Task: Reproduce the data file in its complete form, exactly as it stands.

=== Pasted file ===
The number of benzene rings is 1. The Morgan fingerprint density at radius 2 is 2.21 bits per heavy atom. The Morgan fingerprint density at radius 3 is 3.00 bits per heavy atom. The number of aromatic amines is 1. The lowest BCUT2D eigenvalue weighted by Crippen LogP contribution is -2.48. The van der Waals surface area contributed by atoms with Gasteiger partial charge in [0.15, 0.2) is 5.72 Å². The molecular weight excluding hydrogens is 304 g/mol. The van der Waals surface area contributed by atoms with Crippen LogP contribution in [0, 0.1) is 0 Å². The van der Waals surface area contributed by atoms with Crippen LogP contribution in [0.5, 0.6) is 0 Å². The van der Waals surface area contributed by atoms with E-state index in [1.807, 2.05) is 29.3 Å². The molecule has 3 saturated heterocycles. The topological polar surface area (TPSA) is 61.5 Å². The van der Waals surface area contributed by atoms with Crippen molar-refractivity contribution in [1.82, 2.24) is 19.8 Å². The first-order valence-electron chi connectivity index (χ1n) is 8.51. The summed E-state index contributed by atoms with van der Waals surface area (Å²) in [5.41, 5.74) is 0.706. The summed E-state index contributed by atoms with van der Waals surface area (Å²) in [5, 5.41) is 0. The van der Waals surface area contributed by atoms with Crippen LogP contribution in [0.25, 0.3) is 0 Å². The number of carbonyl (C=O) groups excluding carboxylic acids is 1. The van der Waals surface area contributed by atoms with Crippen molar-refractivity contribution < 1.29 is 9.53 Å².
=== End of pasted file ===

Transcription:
The number of benzene rings is 1. The Morgan fingerprint density at radius 2 is 2.21 bits per heavy atom. The Morgan fingerprint density at radius 3 is 3.00 bits per heavy atom. The number of aromatic amines is 1. The lowest BCUT2D eigenvalue weighted by Crippen LogP contribution is -2.48. The van der Waals surface area contributed by atoms with Gasteiger partial charge in [0.15, 0.2) is 5.72 Å². The molecular weight excluding hydrogens is 304 g/mol. The van der Waals surface area contributed by atoms with Crippen LogP contribution in [0, 0.1) is 0 Å². The van der Waals surface area contributed by atoms with Crippen LogP contribution in [0.5, 0.6) is 0 Å². The van der Waals surface area contributed by atoms with E-state index in [1.807, 2.05) is 29.3 Å². The molecule has 3 saturated heterocycles. The topological polar surface area (TPSA) is 61.5 Å². The van der Waals surface area contributed by atoms with Crippen molar-refractivity contribution in [1.82, 2.24) is 19.8 Å². The first-order valence-electron chi connectivity index (χ1n) is 8.51. The summed E-state index contributed by atoms with van der Waals surface area (Å²) in [5.41, 5.74) is 0.706. The summed E-state index contributed by atoms with van der Waals surface area (Å²) in [5, 5.41) is 0. The van der Waals surface area contributed by atoms with Crippen LogP contribution in [0.25, 0.3) is 0 Å². The number of carbonyl (C=O) groups excluding carboxylic acids is 1. The van der Waals surface area contributed by atoms with Crippen molar-refractivity contribution < 1.29 is 9.53 Å².